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Bipedalism. Bipedalism - on two feet. The single most distinctive feature of Hominids Hominid bipedalism is habitual and required.

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Presentation on theme: "Bipedalism. Bipedalism - on two feet. The single most distinctive feature of Hominids Hominid bipedalism is habitual and required."— Presentation transcript:

1 Bipedalism

2 Bipedalism - on two feet. The single most distinctive feature of Hominids Hominid bipedalism is habitual and required

3 Body Changes: knuckle walkers vs. bipedalists

4 foramen magnum  Circular hole at the bottom of the skull where the medulla oblongata (spinal cord) enters and exits the skull  The foramen magnum is farther underneath the skull, so the head is more or less balanced on the spine.

5 Body Changes: knuckle walkers vs. bipedalists spine The spine has two distinctive curves—a backward (thoracic) one and a forward (lumbar) one—that keep the body and weight centered above the pelvis.

6 Body Changes: knuckle walkers vs. bipedalists pelvis The pelvis is shaped more in the form of a bowl to support internal organs.

7 Body Changes: knuckle walkers vs. bipedalists Hip bones The hip bones are shorter and broader, stabilizing weight transmission. a) Homo sapiens. (b) Early hominid (Australopithecus) from South Africa. (c) Chimpanzee. Note especially the length and breath of the iliac blade and the line of weight transmission (shown in red).

8 Body Changes: knuckle walkers vs. bipedalists legs Lower limbs are longer. In humans the thigh comprises 20% of body height, while in gorillas it comprises only 11%.

9 Body Changes: knuckle walkers vs. bipedalists Femur and knee action The femur is angled inward, keeping the legs more directly under the body. Modified knee anatomy also permits full extension of this joint.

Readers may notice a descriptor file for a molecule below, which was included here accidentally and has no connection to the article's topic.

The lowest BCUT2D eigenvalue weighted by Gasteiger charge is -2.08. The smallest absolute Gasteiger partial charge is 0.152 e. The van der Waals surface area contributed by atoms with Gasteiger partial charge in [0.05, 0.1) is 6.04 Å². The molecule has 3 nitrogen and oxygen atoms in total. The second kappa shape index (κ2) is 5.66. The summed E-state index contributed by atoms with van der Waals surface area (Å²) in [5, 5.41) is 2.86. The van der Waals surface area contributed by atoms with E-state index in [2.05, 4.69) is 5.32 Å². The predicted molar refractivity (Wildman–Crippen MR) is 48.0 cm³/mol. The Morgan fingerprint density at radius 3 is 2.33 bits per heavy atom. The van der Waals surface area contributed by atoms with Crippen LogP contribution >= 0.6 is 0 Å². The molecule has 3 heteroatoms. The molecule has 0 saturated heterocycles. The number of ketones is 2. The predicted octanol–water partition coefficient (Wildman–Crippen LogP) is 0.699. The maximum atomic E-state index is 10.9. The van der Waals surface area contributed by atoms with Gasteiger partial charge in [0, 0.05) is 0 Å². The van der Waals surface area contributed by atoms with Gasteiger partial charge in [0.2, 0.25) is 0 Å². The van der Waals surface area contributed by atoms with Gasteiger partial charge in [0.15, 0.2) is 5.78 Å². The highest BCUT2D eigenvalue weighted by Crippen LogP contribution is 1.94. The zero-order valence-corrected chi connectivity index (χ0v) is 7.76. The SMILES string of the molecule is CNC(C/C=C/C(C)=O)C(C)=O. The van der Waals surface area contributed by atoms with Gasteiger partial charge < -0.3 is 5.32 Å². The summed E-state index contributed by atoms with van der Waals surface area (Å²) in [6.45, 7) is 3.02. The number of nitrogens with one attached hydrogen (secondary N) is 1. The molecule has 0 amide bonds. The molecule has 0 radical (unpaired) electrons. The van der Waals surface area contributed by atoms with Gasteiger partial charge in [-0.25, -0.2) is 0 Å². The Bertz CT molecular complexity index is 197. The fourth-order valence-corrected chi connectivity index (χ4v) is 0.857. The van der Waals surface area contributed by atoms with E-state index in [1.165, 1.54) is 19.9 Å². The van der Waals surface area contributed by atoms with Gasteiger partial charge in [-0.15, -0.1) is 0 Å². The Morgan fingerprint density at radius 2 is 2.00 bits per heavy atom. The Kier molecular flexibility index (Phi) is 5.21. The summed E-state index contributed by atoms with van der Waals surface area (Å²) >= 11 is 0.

10 Body Changes: knuckle walkers vs. bipedalists feet The big toe is enlarged and brought in line with the other toes An arch forms, helping absorb shock and adding propulsive spring.

11 The Bipedal Adaptation Efficient bipedalism among primates is found only among hominids. All the major structural changes required for bipedalism are seen in early hominid fossils. Some researchers believe these early humans also spent considerable time in the trees.

12 Disadvantages of Bipedalism Difficult childbirth Lower back painHerniasVaricose veins

13 Why Hominids Became Bipedal Many theories to explain why bipedality evolved. Probably a combination of factors occurring over a great deal of time. Theories: Carrying Long distance walking Hunting Gathering Visual surveillance Male provisioning Thermo-regulation Feeding from bushes

14 Theories: Carrying upright posture freed the arms to carry various objects.

15 Theories: Long-distance walking Covering long distances is more energy effective for a biped than for a quadruped.

16 Theories: Hunting carrying weapons and energy efficient long-distance walking made hunting more practical.

17 Theories: Gathering feeding on seeds and nuts occurred standing upright.

18 Theories: Feeding from bushes upright posture provided access to seeds, berries, etc., in lower branches

19 Theories: Visual surveillance standing up provided better view of surrounding countryside (view of predators and other group members).

20 Theories: Male provisioning males carried back resources to dependent females and children.

21 Theories: Thermoregulation for body cooling. Vertical posture exposes less of the body to direct sun.

22 Theories: Thermoregulation for body cooling. Vertical posture exposes less of the body to direct sun.


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